In this edition of the Spotlight, Dr. Betül Türel Erbay, Head of Sustainable Packaging Development at Huhtamaki, unpacks the company’s vision for true circularity in flexible packaging.

The starting point is clear: today’s global supply chains for food and everyday essentials would cease to function without packaging, including flexible packaging. What steps do we need to take, then, to put an end to the harmful impact of packaging waste on the environment?

Choosing the right material for functionality and application is the first step

There is a reason why so many food, pharmaceutical and personal care products are packed in flexible plastic packaging today. It is very lightweight yet durable. It provides high barrier properties, protecting the contents and extending shelf life, both of which are key in delivering safe and hygienic products to consumers across the world. Indeed, what makes flexible plastic packaging stand out is the balance it strikes between minimizing both material use and greenhouse gas emissions during the lifecycle of the product, while not compromising on the level of protection needed. This is shown in various analyses comparing the overall environmental impacts of different packaging materials.

The major issue to solve – unrecycled plastics which leak into the environment – is a consequence of the largely short ‘in-use’ lifetime of flexible packaging averaging less than a year, as well as a lack of consistent recycling of post-consumer packaging. Given the critical benefits of flexible packaging, solving the issue of low plastic recycling rates is key to tipping the balance of plastic packaging even further towards the positive. Huhtamaki is fully committed to delivering 100% recyclable packaging. However, to ensure that this brings immediate benefit, increased investment into expanding the coverage of plastics recycling streams must happen in parallel with the supply chain shifting to more easily recyclable packaging structures.


Dr. Betül Türel Erbay

For some applications, we can and should consider paper-based options as an alternative to plastic. Huhtamaki has launched a paper-based solution for flexible packaging that is particularly suitable for dry, relatively lightweight products, while still maintaining the protective barrier in a manner comparable to aluminum. This has been made possible without the need to compromise on recyclability.

At Huhtamaki we believe the shift to mono-material structures is key to plastic packaging recyclability

By driving a rapid shift to the use of mono-materials in flexible packaging, we can reduce its complexity and increase the yield in current recycling processes. Designing and testing for recyclability also helps scale up recycling streams.

As an industry, we should set a high standard for what gets to be described as a mono-material flexible package. At Huhtamaki, we will not be satisfied until we offer flexible packaging that reduces the volume of plastic required, and is at least 95% mono-material overall, thus maximizing material efficiency and recyclability, and doing so at scale. We want to deliver the same package and barrier performance, whilst ensuring accessibility and affordability. Consumers’ and customers’ expectations are high, and we are working to ensure there is no trade-off between quality and sustainability.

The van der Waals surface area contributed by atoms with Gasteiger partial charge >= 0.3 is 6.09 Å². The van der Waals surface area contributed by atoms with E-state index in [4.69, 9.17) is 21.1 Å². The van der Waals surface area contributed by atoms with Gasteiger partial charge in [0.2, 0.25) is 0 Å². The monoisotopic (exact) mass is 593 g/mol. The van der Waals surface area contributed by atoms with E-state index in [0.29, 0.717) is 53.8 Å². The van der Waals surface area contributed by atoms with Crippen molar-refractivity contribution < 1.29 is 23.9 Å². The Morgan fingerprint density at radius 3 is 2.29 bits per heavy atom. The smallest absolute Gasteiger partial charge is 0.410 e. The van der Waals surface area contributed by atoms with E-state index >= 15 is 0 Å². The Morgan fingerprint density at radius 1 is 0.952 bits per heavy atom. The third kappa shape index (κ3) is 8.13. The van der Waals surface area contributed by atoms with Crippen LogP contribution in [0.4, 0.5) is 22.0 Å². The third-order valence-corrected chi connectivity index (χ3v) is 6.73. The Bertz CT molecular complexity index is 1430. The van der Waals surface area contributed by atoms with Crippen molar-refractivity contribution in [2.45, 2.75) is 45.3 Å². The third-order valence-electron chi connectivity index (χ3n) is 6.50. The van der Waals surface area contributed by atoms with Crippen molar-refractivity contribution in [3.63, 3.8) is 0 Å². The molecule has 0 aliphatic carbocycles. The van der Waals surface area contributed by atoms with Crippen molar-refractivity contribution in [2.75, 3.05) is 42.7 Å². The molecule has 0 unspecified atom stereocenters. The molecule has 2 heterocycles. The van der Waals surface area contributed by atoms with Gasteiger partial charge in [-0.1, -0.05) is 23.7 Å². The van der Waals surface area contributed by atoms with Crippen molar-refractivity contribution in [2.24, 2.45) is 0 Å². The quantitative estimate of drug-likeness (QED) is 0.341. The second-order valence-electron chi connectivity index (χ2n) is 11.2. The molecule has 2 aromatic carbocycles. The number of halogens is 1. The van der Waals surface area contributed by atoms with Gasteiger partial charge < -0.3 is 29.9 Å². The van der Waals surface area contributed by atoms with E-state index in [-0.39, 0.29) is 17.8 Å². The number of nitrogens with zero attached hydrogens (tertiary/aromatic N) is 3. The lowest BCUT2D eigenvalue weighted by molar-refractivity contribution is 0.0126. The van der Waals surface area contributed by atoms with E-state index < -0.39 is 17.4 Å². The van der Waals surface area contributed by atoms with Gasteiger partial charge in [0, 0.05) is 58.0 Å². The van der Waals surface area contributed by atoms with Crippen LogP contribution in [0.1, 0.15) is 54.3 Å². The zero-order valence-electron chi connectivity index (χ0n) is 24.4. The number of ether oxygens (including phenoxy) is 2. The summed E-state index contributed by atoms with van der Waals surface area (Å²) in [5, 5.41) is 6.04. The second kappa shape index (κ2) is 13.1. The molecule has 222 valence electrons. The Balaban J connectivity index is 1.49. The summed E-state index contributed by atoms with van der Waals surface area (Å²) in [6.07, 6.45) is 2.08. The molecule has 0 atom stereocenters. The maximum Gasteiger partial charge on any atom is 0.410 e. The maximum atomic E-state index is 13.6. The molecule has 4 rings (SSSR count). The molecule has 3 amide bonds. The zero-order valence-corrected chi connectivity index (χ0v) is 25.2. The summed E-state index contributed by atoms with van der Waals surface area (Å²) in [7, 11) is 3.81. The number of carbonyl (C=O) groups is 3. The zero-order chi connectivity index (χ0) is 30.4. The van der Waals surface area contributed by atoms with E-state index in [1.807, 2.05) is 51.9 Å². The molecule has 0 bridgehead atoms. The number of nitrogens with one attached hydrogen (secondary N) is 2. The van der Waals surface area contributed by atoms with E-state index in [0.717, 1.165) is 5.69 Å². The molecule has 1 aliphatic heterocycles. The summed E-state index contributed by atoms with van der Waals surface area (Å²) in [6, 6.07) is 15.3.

Achieving this while simultaneously maintaining barrier performance, printability, sealing properties and competitiveness is not straightforward. But we believe it can and should be done.

In addition to an increased use of PCR, we need a broader view on the circularity of plastics

We are also looking into the use of post-consumer recycled (PCR) and post-industrial recycled (PIR) plastic in flexible packaging. At Huhtamaki, we already integrate mechanically and chemically-recycled plastics into customer packaging applications such as home care, personal care and pet food—and we are eager to do more of this, where possible.

More investment and innovation in recycling infrastructure will be key to speed this up. A limiting factor today is the supply and affordability of PCR material of sufficient quality. An additional consideration is the fact that contact sensitive packaging, such as food packaging, cannot use most mechanically recycled PCR polymers today. Chemical recycling will likely help here once it is scaled up but reaching scale will take time. In the meantime, what else can we do?

We should promote a more systemic approach to circularity that covers the full value chain of plastics, in addition to exploring PCR usage in packaging. There exist many ways of making use of recycled flexible packaging in other industries where plastic enjoys a longer lifecycle, thereby eliminating the issue of degradation over multiple recycling rounds, as well as the problem with contact-sensitive requirements. A broader perspective here can open avenues for new innovations.

By working together with our customers, we are redesigning the future for full flexible packaging circularity. We are excited to be part of the journey!

This content was sponsored by Huhtamaki.